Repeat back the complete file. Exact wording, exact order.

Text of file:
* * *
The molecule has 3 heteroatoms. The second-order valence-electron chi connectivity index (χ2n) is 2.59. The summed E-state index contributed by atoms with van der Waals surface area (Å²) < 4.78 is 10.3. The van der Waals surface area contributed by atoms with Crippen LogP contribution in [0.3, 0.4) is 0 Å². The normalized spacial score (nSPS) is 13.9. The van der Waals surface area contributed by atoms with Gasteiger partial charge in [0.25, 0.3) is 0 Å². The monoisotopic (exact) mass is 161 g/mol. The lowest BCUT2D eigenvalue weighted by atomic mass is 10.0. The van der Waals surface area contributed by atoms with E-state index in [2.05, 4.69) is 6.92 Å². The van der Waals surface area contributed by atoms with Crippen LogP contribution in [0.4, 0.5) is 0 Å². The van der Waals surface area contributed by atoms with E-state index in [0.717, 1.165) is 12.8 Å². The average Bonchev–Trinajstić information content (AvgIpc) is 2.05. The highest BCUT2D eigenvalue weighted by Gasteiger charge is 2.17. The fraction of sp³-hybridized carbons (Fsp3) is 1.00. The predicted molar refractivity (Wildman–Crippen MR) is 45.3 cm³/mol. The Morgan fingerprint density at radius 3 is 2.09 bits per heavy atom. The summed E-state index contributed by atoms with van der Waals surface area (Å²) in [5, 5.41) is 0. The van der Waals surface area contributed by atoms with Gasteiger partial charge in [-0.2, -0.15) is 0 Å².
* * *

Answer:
The molecule has 3 heteroatoms. The second-order valence-electron chi connectivity index (χ2n) is 2.59. The summed E-state index contributed by atoms with van der Waals surface area (Å²) < 4.78 is 10.3. The van der Waals surface area contributed by atoms with Crippen LogP contribution in [0.3, 0.4) is 0 Å². The normalized spacial score (nSPS) is 13.9. The van der Waals surface area contributed by atoms with Gasteiger partial charge in [0.25, 0.3) is 0 Å². The monoisotopic (exact) mass is 161 g/mol. The lowest BCUT2D eigenvalue weighted by atomic mass is 10.0. The van der Waals surface area contributed by atoms with E-state index in [2.05, 4.69) is 6.92 Å². The van der Waals surface area contributed by atoms with Crippen LogP contribution in [0.4, 0.5) is 0 Å². The van der Waals surface area contributed by atoms with E-state index in [0.717, 1.165) is 12.8 Å². The average Bonchev–Trinajstić information content (AvgIpc) is 2.05. The highest BCUT2D eigenvalue weighted by Gasteiger charge is 2.17. The fraction of sp³-hybridized carbons (Fsp3) is 1.00. The predicted molar refractivity (Wildman–Crippen MR) is 45.3 cm³/mol. The Morgan fingerprint density at radius 3 is 2.09 bits per heavy atom. The summed E-state index contributed by atoms with van der Waals surface area (Å²) in [5, 5.41) is 0. The van der Waals surface area contributed by atoms with Gasteiger partial charge in [-0.2, -0.15) is 0 Å².